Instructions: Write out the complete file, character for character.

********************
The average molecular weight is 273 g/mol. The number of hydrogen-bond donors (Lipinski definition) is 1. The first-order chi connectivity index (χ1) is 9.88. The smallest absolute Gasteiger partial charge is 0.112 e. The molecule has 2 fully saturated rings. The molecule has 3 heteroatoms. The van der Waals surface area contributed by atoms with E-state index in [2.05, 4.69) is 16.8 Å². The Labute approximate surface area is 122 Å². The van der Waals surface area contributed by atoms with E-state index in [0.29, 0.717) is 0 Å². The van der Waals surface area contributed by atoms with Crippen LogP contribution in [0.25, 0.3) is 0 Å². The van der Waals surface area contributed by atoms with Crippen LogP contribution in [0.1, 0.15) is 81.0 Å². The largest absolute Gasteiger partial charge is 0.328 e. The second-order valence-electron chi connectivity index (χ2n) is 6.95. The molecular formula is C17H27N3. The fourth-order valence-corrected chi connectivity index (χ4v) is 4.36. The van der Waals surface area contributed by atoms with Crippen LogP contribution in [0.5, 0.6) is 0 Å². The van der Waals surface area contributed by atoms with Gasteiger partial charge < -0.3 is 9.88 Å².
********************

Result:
The average molecular weight is 273 g/mol. The number of hydrogen-bond donors (Lipinski definition) is 1. The first-order chi connectivity index (χ1) is 9.88. The smallest absolute Gasteiger partial charge is 0.112 e. The molecule has 2 fully saturated rings. The molecule has 3 heteroatoms. The van der Waals surface area contributed by atoms with E-state index in [2.05, 4.69) is 16.8 Å². The Labute approximate surface area is 122 Å². The van der Waals surface area contributed by atoms with E-state index in [0.29, 0.717) is 0 Å². The van der Waals surface area contributed by atoms with Crippen LogP contribution in [0.25, 0.3) is 0 Å². The van der Waals surface area contributed by atoms with Crippen LogP contribution in [0.1, 0.15) is 81.0 Å². The largest absolute Gasteiger partial charge is 0.328 e. The second-order valence-electron chi connectivity index (χ2n) is 6.95. The molecular formula is C17H27N3. The fourth-order valence-corrected chi connectivity index (χ4v) is 4.36. The van der Waals surface area contributed by atoms with Crippen LogP contribution in [0.5, 0.6) is 0 Å². The van der Waals surface area contributed by atoms with Gasteiger partial charge < -0.3 is 9.88 Å².